In this age of "over-sharing" on social media many celebrities share everything about themselves with their fans. If the hacker does his homework, they can learn everything they need to know about the victim such as children's names, pet names, favorite restaurants, favorite places, etc. Many people often use this type of information in their security questions. Hackers can often gain enough information from social media or wikipedia to guess the answers to security questions. It's as simple as making a wild guess. Guess correctly, and the hacker is in.
It's not just celebrities who are targeted for email hacking, the average person is also at risk. Remember, the only thing protecting your email account is a password. So making the password effective is the key to making sure that your email account is not hacked.
When setting up password security on your email accounts, don’t use any kind of information people can either look up, logically ascertain, or just guess. The secret to having successful challenge questions is to use trivial information that nobody else could possibly know. Most services allow you to create your own questions but for those that do not, consider using “purposeful misspelling” on your answers. “Houston” becomes “H0ust0n”, using zeros in place of the letter O. But even then, the password is easy to guess. The password should be complex, with a combination of letters, characters and numbers. For example, "Houston" could be "H0u$t0nn7!" It's also a good idea to make sure that you bank account passwords are completely different than your email passwords. Banks usually have additional security protocol for password changes, but this doesn't help if a hacker guesses your email password, and you are using the same password for your bank accounts. The hacker now has access to both.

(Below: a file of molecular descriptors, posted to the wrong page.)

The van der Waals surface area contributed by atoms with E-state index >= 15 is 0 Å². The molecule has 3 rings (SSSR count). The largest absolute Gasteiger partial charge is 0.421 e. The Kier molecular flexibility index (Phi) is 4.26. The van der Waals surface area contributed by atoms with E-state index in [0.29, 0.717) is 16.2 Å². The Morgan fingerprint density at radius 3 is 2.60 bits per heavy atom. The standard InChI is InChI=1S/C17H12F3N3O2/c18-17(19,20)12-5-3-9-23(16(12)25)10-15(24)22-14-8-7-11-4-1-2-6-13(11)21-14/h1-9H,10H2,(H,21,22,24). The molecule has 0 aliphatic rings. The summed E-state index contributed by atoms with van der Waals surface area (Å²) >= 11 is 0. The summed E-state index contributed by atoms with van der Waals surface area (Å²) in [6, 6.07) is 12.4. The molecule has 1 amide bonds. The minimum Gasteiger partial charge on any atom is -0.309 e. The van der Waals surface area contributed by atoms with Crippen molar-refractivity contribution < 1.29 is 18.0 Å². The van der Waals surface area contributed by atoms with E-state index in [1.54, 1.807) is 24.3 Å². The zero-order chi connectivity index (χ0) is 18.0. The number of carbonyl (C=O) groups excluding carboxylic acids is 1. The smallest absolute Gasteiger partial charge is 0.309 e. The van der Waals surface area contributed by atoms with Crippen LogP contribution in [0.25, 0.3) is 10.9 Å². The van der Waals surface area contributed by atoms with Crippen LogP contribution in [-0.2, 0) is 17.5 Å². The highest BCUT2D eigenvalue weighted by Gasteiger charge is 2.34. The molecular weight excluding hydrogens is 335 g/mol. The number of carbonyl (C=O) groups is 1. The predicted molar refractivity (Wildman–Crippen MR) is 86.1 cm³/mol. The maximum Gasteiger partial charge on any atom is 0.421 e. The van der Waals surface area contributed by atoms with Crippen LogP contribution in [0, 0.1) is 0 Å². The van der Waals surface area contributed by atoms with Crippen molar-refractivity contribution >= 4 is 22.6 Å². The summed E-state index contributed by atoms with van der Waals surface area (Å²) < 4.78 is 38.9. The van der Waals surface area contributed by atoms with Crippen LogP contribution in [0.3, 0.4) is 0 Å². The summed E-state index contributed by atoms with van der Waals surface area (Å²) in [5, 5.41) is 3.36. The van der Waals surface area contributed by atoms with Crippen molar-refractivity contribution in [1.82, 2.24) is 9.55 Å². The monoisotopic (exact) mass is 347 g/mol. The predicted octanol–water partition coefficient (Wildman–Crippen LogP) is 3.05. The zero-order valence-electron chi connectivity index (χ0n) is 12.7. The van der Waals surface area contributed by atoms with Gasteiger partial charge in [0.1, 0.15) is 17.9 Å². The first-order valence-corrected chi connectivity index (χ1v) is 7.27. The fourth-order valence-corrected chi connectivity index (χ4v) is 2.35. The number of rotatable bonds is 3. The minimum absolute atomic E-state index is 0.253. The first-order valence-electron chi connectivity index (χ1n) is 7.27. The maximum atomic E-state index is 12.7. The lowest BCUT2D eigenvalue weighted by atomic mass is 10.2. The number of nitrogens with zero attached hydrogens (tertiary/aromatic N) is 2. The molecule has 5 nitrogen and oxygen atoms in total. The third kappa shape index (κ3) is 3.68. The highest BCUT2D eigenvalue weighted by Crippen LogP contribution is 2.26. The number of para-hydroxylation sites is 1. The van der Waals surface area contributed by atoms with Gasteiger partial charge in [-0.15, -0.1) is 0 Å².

Finally, don't use password hints or security questions that are easily guessed. Don't use children's names, pets names, favorite places. The more obscure the answer, the better.